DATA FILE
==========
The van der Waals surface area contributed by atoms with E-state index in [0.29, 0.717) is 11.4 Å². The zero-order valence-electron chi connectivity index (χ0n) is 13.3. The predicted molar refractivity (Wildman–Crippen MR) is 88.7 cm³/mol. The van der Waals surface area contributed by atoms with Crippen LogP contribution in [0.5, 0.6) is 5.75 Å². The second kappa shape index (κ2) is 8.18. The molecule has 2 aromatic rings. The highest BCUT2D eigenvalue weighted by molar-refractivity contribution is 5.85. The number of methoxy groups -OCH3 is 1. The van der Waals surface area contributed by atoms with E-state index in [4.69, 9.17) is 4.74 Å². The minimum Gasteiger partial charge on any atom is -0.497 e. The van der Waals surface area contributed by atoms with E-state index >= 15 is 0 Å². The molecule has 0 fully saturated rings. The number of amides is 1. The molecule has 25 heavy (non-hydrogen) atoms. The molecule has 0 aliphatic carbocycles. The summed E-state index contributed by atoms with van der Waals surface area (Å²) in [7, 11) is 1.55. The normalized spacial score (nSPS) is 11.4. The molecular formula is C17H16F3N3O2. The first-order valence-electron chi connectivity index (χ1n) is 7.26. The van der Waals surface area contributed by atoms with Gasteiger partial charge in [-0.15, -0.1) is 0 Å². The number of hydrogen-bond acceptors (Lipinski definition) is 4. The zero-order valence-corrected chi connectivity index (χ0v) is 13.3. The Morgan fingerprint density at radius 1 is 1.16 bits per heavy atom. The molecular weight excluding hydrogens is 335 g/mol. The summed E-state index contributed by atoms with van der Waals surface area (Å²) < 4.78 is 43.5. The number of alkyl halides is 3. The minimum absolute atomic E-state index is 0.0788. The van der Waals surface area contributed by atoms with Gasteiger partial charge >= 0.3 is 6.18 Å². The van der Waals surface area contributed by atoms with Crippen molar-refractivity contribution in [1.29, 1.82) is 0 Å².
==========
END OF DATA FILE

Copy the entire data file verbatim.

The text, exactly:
The van der Waals surface area contributed by atoms with E-state index in [0.29, 0.717) is 11.4 Å². The zero-order valence-electron chi connectivity index (χ0n) is 13.3. The predicted molar refractivity (Wildman–Crippen MR) is 88.7 cm³/mol. The van der Waals surface area contributed by atoms with Crippen LogP contribution in [0.5, 0.6) is 5.75 Å². The second kappa shape index (κ2) is 8.18. The molecule has 2 aromatic rings. The highest BCUT2D eigenvalue weighted by molar-refractivity contribution is 5.85. The number of methoxy groups -OCH3 is 1. The van der Waals surface area contributed by atoms with E-state index in [4.69, 9.17) is 4.74 Å². The minimum Gasteiger partial charge on any atom is -0.497 e. The van der Waals surface area contributed by atoms with E-state index >= 15 is 0 Å². The molecule has 0 fully saturated rings. The number of amides is 1. The molecule has 25 heavy (non-hydrogen) atoms. The molecule has 0 aliphatic carbocycles. The summed E-state index contributed by atoms with van der Waals surface area (Å²) in [7, 11) is 1.55. The normalized spacial score (nSPS) is 11.4. The molecular formula is C17H16F3N3O2. The first-order valence-electron chi connectivity index (χ1n) is 7.26. The van der Waals surface area contributed by atoms with Gasteiger partial charge in [-0.15, -0.1) is 0 Å². The number of hydrogen-bond acceptors (Lipinski definition) is 4. The zero-order valence-corrected chi connectivity index (χ0v) is 13.3. The Morgan fingerprint density at radius 1 is 1.16 bits per heavy atom. The molecular weight excluding hydrogens is 335 g/mol. The summed E-state index contributed by atoms with van der Waals surface area (Å²) < 4.78 is 43.5. The number of alkyl halides is 3. The minimum absolute atomic E-state index is 0.0788. The van der Waals surface area contributed by atoms with Gasteiger partial charge >= 0.3 is 6.18 Å². The van der Waals surface area contributed by atoms with Crippen molar-refractivity contribution in [1.29, 1.82) is 0 Å².